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So many lawyers, so little time...

"The prospect of hanging focuses the mind wonderfully"--Samuel Johnson

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Location: Louisville, KY, United States

Gastroenterologist, cyclist, cellist, Christian, husband, father, grandfather.

Tuesday, March 08, 2005

Anatomy of a blunder

Some folks were offended when told, before they had the chance to see the movie, that the Titanic sank. If you're like that, skip this post. I'll continue my sorry fake-but-accurate shipwreck of a tale later in the week.

For everyone else, this is how the story ends: I didn't perform the colonoscopy demanded by the patient, and he turned out to have colon cancer, and I got my butt sued off.

How could something like this happen? For many of you this will be a once-in-a-lifetime experience to listen to a doctor admit to anything less than perfection.

These are the factors I've identified:

Over-reliance on technology. We have the finest diagnostics in the world, but we sometimes forget that all tests have their limitations. Sadly, we've let our physical examination skills and, to some extent, our clinical accumen atrophy. It's easier just to order a CT scan.

A misplaced sense of fiduciary responsibility. Healthcare costs are skyrocketing. The national debt grows every day. It would be wonderful if we docs cut back on all the tests we order. We'd save a lot of money.

Well forget it. Unless a physician participates in a capitated insurance plan (which I don't), there is little to be gained and a lot to lose by even thinking about being careful with your healthcare dollars.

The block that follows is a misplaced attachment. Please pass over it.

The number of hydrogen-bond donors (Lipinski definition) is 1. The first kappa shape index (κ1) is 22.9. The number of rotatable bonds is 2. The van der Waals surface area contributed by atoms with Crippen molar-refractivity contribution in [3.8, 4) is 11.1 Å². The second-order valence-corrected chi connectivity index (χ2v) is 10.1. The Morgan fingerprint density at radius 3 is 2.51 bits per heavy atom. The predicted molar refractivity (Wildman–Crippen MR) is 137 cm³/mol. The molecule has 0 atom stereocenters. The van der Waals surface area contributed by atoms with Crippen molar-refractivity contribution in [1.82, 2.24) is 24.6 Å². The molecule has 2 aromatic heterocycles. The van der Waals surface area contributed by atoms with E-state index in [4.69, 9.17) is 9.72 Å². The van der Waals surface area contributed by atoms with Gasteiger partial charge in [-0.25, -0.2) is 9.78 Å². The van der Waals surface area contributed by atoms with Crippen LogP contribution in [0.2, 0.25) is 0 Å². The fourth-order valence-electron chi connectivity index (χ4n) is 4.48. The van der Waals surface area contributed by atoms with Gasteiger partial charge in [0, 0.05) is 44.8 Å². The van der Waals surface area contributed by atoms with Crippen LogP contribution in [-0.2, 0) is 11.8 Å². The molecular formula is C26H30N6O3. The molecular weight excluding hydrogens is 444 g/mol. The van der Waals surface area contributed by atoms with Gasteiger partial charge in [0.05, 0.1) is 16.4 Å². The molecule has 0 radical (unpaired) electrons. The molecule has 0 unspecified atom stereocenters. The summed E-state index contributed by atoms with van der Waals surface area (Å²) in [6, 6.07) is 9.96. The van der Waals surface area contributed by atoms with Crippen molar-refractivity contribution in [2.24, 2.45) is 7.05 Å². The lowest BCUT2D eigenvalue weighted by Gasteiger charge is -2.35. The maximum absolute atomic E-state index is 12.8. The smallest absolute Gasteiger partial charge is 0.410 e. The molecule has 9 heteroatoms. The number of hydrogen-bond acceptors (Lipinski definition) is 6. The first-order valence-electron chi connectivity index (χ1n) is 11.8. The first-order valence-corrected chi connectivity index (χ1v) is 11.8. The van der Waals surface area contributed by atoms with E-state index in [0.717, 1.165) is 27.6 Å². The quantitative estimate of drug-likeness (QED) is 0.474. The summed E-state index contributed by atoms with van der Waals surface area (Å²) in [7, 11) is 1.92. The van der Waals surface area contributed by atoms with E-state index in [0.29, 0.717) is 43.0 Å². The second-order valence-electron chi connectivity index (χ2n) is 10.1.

Information overload. There are a lot of things vying for our attention. Sometimes the urgent crowds out the important.

Arrogance. I pride myself on my sense of humility, but there are times I make up my mind and don't want any additional facts to confuse me.

Guardian angel vacations. Evangelical lingo would sound like this: sometimes God, for whatever reason, removes His protective hand from us. Or like this: the Good Lord let Satan take a chain saw to my hedge of protection.

Relying on the work of other doctors. I never dreamed that the Best GI Guy In Town, Maybe Even The State would miss such a serious lesion.

Stupidity. Just what on earth was I thinking? Do the flipping test. Collect your fees. Don't worry about it. Hope the patient doesn't get a complication from yet another "unnecessary" test.

Now if you'll excuse me, I'm going to curl up in the fetal position and hide under my desk for awhile.


Blogger Mike D said...

Heck, Doc, no one can be perfect. I think you nailed it earlier when you said that the main problem is that doctors are expected to be perfect.

I don't mean to minimize the suffering of your patient and his family, but what's best for all of us as a group cannot be what is best for each and every individual. And to sue doctors out of business for every mistake, real or not, is certainly not what is best for all of us.

2:52 PM  
Blogger decor resources said...

Looking for eye anatomy info for my thesis I came across your post. It is interesting!!

8:46 PM  

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